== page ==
Us Against Whatever as a political cabaret with elements of karaoke, perfectly fits with the widely hated and often avoided topic of Britain’s departure from the European Union. The high form of the classical cabaret combined with the, deeply engraved in Hullensians’ devotion to Hull Tigers, creates a metaphor of the cultural and traditional eclecticism of our city. Many changes have taken place here over the last decades. Hull from a white, mainly British city resembling a city presented in the film This is England, has turned into a colourful, multicultural place, which unfortunately does not always know how to deal with its diversity. Brexit divided residents of Hull, like a sledgehammer smashed their unity. The introduction of a sport element into the story balances this gloomy governmental separation very well and exposes what is most important in life – people and their relationships. The moment when your favourite football team succeeds has a magical, unifying power. In this instant, even the enemies forget about their conflicts and celebrate together. The announcement day of the European referendum in Hull, which in 67.8% voted to leave, reminded me in some parts of the city of this magical moment of victory and unification. In spite of many unknowns surrounding Brexit, the process gave people faith in a better future, a belief in their voices to be heard and a feeling of a great triumph.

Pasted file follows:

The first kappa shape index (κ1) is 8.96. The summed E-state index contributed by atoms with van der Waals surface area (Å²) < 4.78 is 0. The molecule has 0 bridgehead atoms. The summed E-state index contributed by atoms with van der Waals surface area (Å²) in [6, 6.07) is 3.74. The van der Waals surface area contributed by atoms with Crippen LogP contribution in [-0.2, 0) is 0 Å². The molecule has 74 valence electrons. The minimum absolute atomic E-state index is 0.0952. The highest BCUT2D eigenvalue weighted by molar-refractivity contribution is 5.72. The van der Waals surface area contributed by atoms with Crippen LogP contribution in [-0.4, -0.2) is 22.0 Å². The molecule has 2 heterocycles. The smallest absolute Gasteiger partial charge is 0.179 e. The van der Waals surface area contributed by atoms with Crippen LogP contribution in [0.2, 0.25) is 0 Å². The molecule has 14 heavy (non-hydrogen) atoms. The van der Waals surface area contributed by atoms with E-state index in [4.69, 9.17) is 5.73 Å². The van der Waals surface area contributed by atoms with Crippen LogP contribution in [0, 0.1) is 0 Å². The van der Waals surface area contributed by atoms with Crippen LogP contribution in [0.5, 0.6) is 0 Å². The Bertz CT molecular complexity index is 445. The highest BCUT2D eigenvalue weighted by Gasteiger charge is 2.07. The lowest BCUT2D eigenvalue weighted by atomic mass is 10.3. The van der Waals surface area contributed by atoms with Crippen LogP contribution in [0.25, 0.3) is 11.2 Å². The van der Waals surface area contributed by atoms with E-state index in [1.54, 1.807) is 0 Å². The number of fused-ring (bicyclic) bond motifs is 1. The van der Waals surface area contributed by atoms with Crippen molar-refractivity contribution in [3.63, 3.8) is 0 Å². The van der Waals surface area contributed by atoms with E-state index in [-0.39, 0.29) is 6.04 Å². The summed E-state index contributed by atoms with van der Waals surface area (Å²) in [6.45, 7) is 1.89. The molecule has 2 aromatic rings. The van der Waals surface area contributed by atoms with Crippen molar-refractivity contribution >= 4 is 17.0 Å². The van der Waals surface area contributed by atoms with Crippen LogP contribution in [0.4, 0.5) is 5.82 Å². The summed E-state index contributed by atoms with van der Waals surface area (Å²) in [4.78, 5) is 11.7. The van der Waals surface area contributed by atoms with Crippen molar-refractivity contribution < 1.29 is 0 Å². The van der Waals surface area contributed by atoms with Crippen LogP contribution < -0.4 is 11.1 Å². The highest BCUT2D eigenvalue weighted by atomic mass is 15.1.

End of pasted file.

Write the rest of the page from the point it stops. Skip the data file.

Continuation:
Us Against Whatever tells a story of two young girls, tangled up in a whirlwind of contemporary politics. Despite the small difference in age, and a huge cultural gap, there is something that unites them. Both seek relief, integration and acceptance. Anka, a university graduate with naively ambitious dreams, arrives to Hull to find her peaceful haven. Steph, with a deep-rooted lack of faith in her abilities, misses her father and seeks someone who would ‘understand’. From the moment they first met in one of the Hull pubs, during the legendary victory of Hull City at Wembley, an unspeakable bond was created between them; one that transcends culture and stereotypes. A purely human bond: without xenophobic prejudices or propaganda accretions. Anka and Steph’s relationship is a metaphorical representation of the theatrical form adopted by Middle Child. Both are like this hybrid, combination of cabaret and pub; musical and football. They are like a clash of two realities which, notwithstanding many differences, not only have to, but want to co-exist.
Cabaret gives this piece an extremely lofty tone: shiny costumes, bright makeup and amazing musical compositions by James Frewer with ironic, caricatural lyrics of Paul Smith, well balance the mundane reality. Like a fancy cocktail mixed with a bit of a footballer’s sweat. And as with my bizarre personality, this hybrid has its fascinating, mesmerizing colour.